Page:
Furthermore, PSM was performed for the two subgroups, which further eliminated differences in baseline characteristics (Table S3). The subgroup analysis showed that patients with all subtypes and no more than 2 metastatic sites could achieve better outcomes through primary tumor surgery (Figure 4A,B, lower panel). Hormone receptor (HR)+/HER2− and TNBC patients with more than 2 metastatic sites who underwent primary tumor surgery exhibited no survival difference before PSM (Figure 4A,B, upper panel). Only the TNBC group was validated by PSM as a potential population that may not benefit from primary site surgery (Figure 4A,B, upper panel, Figure S3).
A consensus regarding the role of primary site surgery in de novo stage IV breast cancer patients has not yet been reached. This study is one of the largest bias-controlled studies to evaluate the prognostic value of primary site surgery in this population. Even after adjusting for favorable baseline characteristics, surgery was still an independent factor associated with better survival in the whole population.
PSM and IPTW were performed in our study to obtain comparable baseline characteristics. Numerous retrospective studies have demonstrated the benefits of primary site surgery in stage IV breast cancer patients, although various confounding factors may contribute to biases between surgery and the nonsurgery groups (4,11-14). Patients with a better systemic condition may be more likely to undergo surgery at the primary site, while those with multiple distal metastases often fail to meet the criteria for surgery. PSM was performed in a published population-based analysis, but ER status, PR status and regional lymph node status were considered during PSM (13). Therefore, stricter PSM was performed in our study. Patients were matched if they shared a similar age, marital status, race, tumor size, lymph node status, tumor grade, subtype, number of metastases and treatments. Although we lost 5,558 patients after PSM, those who remained were well balanced, providing a solid basis for subsequent analyses. In addition, IPTW in all patients was proposed to estimate the treatment effect and therefore served as validation of PSM.
Several potential rationales exist for primary tumor resection in metastatic breast cancer. One hypothesis is that the effect of systemic therapy may be enhanced by a reduction in the tumor burden and nonvascularized regions that are inaccessible to drugs. Furthermore, circulating tumor cells have been confirmed to be strongly correlated with the prognosis of metastatic breast cancer patients (15). Circulating tumor cells have also been shown to disseminate from the primary tumor (16,17), and resection of the primary tumor may reduce the level of circulating tumor cells. Removal of the primary tumor provided a significant survival benefit in melanoma (18), renal-cell carcinoma (19,20), and colorectal cancer (21). This evidence from other tumor types provides proof that control of the primary tumor may prolong survival despite distant metastases.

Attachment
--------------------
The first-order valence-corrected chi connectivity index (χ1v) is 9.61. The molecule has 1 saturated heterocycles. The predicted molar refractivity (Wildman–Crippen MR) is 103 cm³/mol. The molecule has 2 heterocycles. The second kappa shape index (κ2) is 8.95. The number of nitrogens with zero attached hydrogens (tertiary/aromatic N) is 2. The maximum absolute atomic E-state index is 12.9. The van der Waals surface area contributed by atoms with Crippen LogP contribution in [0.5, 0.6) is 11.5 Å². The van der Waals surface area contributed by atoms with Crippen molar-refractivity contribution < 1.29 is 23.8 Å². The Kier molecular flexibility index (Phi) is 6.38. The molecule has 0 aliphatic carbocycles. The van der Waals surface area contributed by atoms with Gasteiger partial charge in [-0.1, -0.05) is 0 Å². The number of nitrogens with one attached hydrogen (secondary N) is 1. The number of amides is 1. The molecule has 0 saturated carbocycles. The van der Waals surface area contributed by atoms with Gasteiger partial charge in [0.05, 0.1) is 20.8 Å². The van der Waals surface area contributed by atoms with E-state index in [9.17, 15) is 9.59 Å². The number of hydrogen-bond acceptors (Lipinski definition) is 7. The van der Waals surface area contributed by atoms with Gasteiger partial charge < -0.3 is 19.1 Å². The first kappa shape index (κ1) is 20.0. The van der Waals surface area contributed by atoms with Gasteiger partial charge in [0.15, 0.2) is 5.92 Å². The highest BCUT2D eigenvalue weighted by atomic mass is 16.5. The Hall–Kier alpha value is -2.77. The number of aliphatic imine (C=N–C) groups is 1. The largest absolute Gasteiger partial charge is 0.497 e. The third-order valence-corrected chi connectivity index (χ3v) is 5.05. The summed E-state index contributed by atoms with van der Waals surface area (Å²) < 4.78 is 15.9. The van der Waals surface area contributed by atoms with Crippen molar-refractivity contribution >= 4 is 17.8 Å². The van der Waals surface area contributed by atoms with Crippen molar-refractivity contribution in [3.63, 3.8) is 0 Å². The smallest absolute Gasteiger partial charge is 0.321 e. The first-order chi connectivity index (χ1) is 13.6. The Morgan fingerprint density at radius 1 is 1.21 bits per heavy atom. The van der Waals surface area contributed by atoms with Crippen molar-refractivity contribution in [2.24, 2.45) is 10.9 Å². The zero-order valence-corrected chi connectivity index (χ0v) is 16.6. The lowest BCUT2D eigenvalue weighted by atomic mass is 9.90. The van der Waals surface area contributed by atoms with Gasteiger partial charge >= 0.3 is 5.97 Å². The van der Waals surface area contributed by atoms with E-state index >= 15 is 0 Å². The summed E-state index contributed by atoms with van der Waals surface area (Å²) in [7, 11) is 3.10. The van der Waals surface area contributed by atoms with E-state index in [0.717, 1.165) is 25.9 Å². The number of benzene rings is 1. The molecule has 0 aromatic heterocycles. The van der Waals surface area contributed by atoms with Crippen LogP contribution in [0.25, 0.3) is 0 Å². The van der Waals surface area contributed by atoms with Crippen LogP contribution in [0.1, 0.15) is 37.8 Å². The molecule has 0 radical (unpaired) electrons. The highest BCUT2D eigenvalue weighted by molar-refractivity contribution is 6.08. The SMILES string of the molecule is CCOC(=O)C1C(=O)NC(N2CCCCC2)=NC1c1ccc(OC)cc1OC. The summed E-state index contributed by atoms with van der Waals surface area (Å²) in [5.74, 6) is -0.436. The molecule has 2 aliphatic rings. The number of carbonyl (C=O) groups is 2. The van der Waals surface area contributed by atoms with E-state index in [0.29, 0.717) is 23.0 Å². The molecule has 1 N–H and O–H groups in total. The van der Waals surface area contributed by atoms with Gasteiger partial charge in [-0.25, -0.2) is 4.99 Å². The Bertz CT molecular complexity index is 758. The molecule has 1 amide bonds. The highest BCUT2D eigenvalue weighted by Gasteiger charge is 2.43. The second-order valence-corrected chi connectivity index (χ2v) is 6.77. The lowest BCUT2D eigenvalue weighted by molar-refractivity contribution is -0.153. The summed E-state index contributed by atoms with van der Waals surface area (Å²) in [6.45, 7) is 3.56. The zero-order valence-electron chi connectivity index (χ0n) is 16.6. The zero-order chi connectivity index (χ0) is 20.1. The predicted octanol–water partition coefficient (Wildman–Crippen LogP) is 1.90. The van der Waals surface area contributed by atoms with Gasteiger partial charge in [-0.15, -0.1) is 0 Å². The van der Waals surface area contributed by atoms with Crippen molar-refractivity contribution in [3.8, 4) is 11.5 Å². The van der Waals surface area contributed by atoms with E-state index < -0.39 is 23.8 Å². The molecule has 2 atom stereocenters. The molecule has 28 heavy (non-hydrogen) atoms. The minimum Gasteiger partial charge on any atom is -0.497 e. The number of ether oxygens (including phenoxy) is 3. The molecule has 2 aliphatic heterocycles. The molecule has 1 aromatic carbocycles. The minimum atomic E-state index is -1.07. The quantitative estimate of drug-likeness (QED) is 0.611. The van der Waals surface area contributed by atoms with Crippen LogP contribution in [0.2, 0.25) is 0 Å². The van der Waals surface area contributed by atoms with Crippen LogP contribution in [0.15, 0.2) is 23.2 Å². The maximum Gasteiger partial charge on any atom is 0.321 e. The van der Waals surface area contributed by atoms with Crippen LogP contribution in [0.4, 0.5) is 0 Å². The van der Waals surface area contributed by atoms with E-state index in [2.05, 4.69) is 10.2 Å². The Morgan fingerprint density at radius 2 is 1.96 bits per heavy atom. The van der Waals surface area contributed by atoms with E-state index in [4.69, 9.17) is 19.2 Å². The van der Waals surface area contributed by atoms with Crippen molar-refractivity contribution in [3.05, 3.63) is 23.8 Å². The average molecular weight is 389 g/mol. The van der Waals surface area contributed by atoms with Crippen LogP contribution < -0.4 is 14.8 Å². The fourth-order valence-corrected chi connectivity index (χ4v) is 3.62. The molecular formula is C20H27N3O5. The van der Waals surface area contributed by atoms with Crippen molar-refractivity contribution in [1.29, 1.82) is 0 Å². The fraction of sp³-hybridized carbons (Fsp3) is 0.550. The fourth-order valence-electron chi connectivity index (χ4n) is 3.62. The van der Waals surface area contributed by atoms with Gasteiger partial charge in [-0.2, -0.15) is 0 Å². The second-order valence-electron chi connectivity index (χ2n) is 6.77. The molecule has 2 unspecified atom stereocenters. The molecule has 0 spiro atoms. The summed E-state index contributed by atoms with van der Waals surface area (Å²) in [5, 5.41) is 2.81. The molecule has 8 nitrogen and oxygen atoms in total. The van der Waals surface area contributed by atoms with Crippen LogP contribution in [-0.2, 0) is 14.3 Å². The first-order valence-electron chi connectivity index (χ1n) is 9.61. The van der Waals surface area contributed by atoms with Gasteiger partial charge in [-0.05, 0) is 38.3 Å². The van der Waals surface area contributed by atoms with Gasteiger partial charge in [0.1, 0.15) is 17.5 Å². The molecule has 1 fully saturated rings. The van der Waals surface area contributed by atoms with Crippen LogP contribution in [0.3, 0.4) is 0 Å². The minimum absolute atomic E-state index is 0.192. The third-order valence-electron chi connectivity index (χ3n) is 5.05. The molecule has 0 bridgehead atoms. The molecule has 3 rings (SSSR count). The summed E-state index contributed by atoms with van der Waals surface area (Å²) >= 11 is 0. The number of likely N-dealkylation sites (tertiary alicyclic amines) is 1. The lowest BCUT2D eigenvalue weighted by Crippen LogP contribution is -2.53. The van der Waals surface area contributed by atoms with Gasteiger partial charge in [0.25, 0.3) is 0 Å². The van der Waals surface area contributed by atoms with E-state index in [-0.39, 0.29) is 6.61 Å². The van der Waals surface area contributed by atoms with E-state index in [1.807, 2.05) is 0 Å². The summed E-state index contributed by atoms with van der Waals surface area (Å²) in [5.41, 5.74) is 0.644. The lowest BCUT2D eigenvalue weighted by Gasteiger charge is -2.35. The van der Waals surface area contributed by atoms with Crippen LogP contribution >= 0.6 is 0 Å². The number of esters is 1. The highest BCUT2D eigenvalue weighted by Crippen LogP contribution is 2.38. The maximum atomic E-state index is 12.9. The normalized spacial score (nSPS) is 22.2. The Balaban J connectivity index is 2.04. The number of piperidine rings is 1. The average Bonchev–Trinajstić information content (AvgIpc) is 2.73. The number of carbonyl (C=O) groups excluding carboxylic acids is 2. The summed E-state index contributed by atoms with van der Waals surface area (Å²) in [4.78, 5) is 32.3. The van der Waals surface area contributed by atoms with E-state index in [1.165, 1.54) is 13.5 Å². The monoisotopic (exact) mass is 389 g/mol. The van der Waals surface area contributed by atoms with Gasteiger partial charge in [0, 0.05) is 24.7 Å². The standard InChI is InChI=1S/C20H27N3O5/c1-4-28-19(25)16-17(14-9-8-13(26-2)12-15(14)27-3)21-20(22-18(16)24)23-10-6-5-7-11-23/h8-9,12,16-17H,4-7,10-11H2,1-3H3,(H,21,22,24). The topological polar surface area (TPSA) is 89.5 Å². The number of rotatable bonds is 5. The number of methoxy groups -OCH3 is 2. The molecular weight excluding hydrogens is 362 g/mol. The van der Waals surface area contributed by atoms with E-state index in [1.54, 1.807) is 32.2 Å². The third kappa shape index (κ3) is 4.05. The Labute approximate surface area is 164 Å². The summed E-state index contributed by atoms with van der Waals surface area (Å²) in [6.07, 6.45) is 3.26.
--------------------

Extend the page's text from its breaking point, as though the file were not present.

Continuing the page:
Our study demonstrated that surgery for the primary tumor was associated with a better prognosis in de novo stage IV breast cancer patients. The reported survival rates of the patients who underwent primary site surgery in this study (Table S1) are comparable to those in the published literature (4,13). This conclusion is consistent with the results of the MF07-01 study, which enrolled 274 de novo stage IV patients who were randomized to the initial locoregional therapy plus systemic therapy group or the systemic therapy only group (7). Although the number of patients in the MF07-01 study may be slightly underestimated, positive results were still obtained. In contrast, the TATA trial and the TBCRC 013 trial, which only included patients who responded to chemotherapy, reported negative results (22,23). However, most HER2-positive patients in the TATA trial were not treated with anti-HER2 therapy, which is not consistent with current clinical practice. Two additional trials, ECOG2018 (NCT01242800) and JCOG1017 (UMIN000005586), are currently recruiting patients, both of which aim to clarify the effectiveness of primary tumor surgery for stage IV patients who are sensitive to systemic therapy. Similar to the MF07-01 trial, the POSYTIVE trial aimed to evaluate the effect of immediate surgery to remove the primary tumor in de novo stage IV breast cancer patients, but this trial obtained negative results and was terminated early due to poor recruitment (24).